The resignation of two MSPs from the governing SNP in the Scottish Parliament earlier this week over NATO membership is causing more than just a headache for party leader Alex Salmond. It is also exposing a troublesome facet of the mixed member proportional system (MMP) that is used to elect Members of the Scottish Parliament.
A quick briefing on just what MMP is. MMP systems elect two types of member: constituency members, who receive a direct mandate by gaining sufficient votes from within a constituency, and list members, who come into parliament via their position on a regional party list. This list exists to compensate for those votes that were cast for a party where they didn’t win constituency seats. The two MSPs in question, John Finnie and Jean Urquhart, were regional list MSPs (see the ACE Electoral Knowledge Network page on MMP for more).
The existence of list members serves to achieve greater proportionality between votes cast and party representation in parliament. But the implication here is that without allegiance to their party, these members have no mandate to continue to sit in Parliament at all. Senior SNP member Christine Grahame yesterday said the very same, and called on Finnie and Urquhart to resign from Parliament: “the principle here”, she stated, “is you’re here simply to represent a number of SNP votes. You’re no longer in the SNP, you should resign”.
The counter-case looks weak. The SNP code of conduct, for one, is clear on the matter. It states that “any member resigning from a party group at any level of government owes a duty to the party also to resign as a member of the local authority or parliament to which he/she was elected as a party candidate”.
How has this quandary been dealt with in other countries which use MMP?
While floor crossing (the practice of members switching party mid-Parliament) is generally not permitted in purely proportional systems (list PR), it tends to be permitted in MMP systems for the constituency MPs but not the list MPs.
In Germany, while the practice is permitted in law, it has only happened on two occasions in the last fifty years, largely because of the significant negative public perception of party change as an affront to the voter’s preference.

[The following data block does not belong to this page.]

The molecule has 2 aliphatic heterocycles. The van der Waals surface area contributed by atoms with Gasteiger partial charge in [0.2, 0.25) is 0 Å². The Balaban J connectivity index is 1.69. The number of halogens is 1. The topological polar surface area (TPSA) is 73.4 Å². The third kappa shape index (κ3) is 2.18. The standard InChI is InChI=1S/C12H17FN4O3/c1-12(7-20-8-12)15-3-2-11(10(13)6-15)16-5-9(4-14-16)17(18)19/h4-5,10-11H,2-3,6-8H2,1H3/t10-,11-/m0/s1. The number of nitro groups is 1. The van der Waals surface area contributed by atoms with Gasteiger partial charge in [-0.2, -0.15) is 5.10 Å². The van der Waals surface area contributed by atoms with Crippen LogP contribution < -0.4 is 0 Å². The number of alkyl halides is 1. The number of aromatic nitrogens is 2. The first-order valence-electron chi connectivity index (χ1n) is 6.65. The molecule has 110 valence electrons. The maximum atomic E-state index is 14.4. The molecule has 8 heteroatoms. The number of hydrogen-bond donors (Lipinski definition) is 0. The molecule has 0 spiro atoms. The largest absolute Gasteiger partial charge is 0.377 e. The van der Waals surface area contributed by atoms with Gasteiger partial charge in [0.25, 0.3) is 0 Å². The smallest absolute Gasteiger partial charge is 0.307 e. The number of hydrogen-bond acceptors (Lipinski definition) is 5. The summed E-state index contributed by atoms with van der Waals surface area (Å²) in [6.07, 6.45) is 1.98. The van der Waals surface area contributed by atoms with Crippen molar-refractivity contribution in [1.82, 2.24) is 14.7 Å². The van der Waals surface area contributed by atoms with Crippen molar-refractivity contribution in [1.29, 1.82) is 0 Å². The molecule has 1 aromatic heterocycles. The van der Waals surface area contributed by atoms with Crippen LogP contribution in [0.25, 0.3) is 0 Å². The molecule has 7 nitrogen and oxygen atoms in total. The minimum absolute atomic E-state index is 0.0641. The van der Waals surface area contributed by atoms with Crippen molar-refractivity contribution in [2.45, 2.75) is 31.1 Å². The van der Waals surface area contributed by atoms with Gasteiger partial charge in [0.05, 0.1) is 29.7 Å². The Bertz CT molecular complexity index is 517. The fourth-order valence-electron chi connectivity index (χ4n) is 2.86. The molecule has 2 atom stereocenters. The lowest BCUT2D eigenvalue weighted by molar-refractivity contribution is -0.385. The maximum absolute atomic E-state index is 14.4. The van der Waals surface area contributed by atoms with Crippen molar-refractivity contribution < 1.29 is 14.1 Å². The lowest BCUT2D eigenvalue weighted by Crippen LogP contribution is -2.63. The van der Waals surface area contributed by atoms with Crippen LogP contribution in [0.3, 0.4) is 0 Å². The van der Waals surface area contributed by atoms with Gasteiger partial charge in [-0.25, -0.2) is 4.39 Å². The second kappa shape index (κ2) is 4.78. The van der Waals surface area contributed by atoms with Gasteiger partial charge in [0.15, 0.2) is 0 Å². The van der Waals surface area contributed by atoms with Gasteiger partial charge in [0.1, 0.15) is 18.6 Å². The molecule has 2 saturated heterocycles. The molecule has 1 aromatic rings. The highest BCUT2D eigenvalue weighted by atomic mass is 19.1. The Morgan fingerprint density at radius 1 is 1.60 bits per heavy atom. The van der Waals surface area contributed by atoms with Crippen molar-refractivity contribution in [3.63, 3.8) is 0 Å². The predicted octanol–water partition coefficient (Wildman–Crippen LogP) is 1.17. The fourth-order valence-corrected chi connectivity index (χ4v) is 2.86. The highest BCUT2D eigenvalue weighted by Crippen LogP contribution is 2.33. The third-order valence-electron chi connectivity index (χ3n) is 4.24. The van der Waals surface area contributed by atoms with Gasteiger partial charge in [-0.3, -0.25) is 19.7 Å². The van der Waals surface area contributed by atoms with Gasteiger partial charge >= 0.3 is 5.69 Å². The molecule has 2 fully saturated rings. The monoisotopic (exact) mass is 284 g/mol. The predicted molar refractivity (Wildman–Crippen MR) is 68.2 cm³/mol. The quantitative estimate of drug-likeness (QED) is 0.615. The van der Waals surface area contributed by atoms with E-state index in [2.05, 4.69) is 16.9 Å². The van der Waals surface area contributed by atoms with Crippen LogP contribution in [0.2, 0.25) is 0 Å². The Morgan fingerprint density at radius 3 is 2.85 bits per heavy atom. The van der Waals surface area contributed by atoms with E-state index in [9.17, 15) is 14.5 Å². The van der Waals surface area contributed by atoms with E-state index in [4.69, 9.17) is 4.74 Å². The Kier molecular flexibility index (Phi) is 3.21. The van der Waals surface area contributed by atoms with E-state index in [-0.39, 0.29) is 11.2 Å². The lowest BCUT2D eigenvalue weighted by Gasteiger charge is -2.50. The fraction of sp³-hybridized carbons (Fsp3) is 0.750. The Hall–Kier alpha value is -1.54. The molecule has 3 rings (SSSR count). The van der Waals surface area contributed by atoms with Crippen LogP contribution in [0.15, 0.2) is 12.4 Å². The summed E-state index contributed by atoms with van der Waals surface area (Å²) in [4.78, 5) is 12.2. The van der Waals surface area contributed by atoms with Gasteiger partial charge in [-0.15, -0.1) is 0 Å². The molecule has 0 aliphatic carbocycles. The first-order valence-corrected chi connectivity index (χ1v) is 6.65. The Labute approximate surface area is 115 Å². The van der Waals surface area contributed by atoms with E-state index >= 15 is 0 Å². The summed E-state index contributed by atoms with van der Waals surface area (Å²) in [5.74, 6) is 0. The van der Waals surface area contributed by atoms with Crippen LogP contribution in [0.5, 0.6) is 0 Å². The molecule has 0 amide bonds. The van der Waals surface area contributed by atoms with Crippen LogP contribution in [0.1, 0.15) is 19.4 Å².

The floor crossing phenomenon became rife in New Zealand following the switch from first-past-the-post to MMP in 1993. It prompted adoption of legislation in 2001 requiring party lists MPs to resign from parliament if they had resigned from the party under which they were elected.
But the problem has been raised even in the UK’s first past the post system. Last November Conservative Westminster MP Chris Skidmore presented a 10-minute order in the Commons which sought to oblige any member who voluntarily decides to change party to resign and fight a by-election. It raised the age-old Burkean questions about what exactly it is that MPs represent: are they delegates acting on behalf of the electorate or rather trustees of the electorate acting according to their best judgment? Party loyalty and discipline only further muddy the waters. However, that debate is less pertinent in the case of the list MP. With no constituency, their legitimacy clearly derives from their party and they cannot lay claim to an individual mandate.
As the Scottish Parliament stands out as a beacon for alternatives to first past the post in the UK, it is worth taking seriously the need to resolve its finer intricacies lest the floor-crossers become an endemic problem.